Fourteen people have been arrested in Kisii County after attempting to cheat in the ongoing national secondary school exams.
Those in custody are the proprietor of the private school where the cheating was planned, the school’s deputy principal and another unnamed accomplice.
The three were joined in police cells by 11 other individuals who were accused of impersonating Kenya Certificate of Secondary Education (KCSE) exam candidates at the same institution.
Education officials and senior police officers yesterday raided the school in Kiogoro Division of Nyaribari Chache District, following a tip-off from the public.
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The school principal is said to be on the run.
Kisii Central Sub-county Police Commander Zachary Kimani and area DCI Martin Korongo led the raid.
Commenting on the arrests while in Kisumu, Education Cabinet Secretary George Magoha said the cheating plan had been woven around a careful scheme of impersonation.
Prof Magoha explained that the 11 individuals, who are mostly teachers, had accessed the examination room pretending to be students so that they could write examinations on behalf of some candidates.
He said the impersonators accessed the examination room with their own photographs, which were embedded in the Kenya National Examination Council (Knec) schedules.
A Knec schedule is document that is used to identify a particular candidate in an examination room.
He said all examination officials at the school have already been replaced.
“This was a very advanced scheme, to the extent that they started by planting their photographs on the Knec schedules,” said Magoha.
The CS said genuine candidates who were being impersonated would be allowed to proceed with the examinations.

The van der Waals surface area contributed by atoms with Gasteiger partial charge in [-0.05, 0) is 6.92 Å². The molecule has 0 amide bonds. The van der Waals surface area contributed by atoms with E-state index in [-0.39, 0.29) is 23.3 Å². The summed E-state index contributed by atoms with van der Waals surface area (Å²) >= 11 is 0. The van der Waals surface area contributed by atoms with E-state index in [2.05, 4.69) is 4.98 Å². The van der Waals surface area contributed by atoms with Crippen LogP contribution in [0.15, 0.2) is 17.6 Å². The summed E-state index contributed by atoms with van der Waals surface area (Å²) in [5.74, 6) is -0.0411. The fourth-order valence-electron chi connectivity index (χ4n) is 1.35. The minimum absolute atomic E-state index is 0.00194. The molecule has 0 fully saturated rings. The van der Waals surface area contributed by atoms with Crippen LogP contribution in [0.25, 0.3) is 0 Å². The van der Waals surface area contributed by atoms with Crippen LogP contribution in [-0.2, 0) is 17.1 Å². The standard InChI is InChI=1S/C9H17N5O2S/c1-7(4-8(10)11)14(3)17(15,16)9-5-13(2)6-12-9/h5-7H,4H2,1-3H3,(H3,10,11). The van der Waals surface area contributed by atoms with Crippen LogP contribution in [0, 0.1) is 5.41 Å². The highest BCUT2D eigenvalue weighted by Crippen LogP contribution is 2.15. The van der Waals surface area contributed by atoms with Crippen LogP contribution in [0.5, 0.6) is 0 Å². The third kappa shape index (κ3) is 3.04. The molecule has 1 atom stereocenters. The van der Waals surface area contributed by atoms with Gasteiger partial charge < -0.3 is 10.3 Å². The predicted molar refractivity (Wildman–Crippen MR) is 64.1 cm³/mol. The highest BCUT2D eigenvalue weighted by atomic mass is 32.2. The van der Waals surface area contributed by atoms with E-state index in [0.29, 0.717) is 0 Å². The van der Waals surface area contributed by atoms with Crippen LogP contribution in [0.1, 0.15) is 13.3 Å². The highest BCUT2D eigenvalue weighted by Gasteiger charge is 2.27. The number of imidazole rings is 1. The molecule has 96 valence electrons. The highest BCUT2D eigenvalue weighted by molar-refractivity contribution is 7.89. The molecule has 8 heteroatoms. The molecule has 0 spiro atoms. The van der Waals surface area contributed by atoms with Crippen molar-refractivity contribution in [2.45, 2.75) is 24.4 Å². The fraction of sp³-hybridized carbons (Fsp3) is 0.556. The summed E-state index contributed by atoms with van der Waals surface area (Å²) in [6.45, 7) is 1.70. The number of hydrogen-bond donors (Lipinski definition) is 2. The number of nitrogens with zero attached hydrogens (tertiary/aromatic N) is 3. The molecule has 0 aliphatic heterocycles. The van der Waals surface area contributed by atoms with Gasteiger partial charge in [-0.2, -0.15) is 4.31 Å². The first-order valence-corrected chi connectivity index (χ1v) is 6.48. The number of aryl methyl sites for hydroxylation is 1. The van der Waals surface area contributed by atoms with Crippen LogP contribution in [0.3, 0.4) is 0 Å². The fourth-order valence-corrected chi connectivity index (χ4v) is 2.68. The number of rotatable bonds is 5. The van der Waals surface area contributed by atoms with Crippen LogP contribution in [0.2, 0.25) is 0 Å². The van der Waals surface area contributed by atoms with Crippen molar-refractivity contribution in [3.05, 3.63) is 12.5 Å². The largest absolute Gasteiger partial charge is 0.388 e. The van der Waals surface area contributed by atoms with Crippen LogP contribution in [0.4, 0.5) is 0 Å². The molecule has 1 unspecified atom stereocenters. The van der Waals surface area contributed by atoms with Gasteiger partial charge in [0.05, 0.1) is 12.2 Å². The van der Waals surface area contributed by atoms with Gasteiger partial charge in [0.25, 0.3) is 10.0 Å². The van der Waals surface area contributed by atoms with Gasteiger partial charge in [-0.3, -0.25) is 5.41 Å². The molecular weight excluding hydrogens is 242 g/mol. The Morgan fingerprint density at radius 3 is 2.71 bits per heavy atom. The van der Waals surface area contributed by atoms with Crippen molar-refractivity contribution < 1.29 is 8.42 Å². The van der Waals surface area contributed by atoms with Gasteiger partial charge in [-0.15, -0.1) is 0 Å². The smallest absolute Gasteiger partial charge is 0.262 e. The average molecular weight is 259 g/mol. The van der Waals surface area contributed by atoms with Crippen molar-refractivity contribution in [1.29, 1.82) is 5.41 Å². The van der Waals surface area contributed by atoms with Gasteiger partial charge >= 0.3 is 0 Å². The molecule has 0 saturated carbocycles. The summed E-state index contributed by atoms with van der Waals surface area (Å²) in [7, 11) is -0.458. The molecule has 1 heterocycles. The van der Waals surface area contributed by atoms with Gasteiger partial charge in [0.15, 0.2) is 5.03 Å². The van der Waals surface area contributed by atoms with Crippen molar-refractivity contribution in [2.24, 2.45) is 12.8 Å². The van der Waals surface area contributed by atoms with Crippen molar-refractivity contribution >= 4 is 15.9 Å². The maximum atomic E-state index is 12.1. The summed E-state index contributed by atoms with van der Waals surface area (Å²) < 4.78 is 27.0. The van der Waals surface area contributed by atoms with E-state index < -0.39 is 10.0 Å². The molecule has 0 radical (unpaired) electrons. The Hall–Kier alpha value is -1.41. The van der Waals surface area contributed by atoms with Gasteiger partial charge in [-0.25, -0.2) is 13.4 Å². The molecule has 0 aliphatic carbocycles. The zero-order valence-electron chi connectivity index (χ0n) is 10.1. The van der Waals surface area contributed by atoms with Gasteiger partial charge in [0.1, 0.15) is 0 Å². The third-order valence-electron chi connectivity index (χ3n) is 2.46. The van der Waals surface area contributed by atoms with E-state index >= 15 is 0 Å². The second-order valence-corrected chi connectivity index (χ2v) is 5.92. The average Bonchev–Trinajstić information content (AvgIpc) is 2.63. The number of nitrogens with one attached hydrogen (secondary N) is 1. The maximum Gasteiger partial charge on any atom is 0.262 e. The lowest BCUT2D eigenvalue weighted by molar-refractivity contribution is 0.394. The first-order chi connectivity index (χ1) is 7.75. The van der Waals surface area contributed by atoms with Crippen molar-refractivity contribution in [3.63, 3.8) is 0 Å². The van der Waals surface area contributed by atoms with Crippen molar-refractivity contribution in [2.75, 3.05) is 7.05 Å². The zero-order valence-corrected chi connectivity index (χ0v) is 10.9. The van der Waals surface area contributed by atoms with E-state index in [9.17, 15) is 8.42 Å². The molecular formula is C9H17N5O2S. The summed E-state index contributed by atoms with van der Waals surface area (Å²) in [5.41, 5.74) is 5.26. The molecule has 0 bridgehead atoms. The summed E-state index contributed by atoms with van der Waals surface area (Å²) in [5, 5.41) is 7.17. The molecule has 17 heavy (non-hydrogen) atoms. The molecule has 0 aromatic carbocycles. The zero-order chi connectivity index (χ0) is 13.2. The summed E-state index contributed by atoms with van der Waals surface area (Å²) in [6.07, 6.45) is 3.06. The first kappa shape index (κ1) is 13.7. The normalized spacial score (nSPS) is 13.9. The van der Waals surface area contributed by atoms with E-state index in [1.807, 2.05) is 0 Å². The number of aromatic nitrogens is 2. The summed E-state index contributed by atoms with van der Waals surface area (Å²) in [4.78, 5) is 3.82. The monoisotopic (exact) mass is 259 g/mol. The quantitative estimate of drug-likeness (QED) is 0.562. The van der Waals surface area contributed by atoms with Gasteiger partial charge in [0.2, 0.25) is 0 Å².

He added that all teachers involved in the cheating plan would face disciplinary action.
“We have many honest teachers, but there are a handful who are crooks and want to use all means to cheat in the examinations.”
Magoha further said investigations have been launched in a school in Thika where cases of impersonation have also been reported.
In another area that he did not name, the CS said an examination official was arrested after accessing a Chemistry paper before the official time.
Magoha stressed that should this trend continue, Knec would be forced to pack examination papers for the exact number of registered candidates.
Currently, an extra paper is packed to cater for emergencies.
“These are cases that we are still interrogating, therefore we cannot give details, but as we move along we will tell you how we are handling the malpractices,” he said.
Magoha made impromptu visits at Kisumu Girls and Kisumu Boys high schools where he ordered two additional police officers for each institution.
Before his visit, the schools had two police officers each. He noted that number was too small given that both schools are located along the busy Kisumu-Kakamega Road, opposite the main bus stage.
He also ordered that schools leave their gates wide open, so as to enable transparent administration of the examination.
“Some schools lock the gates so that they do their bad things inside there,” Magoha said.
“Last year, I had to wait for over 10 minutes for a gate to be opened, and your guess on what was happening as I waited at the gate is as good as mine.”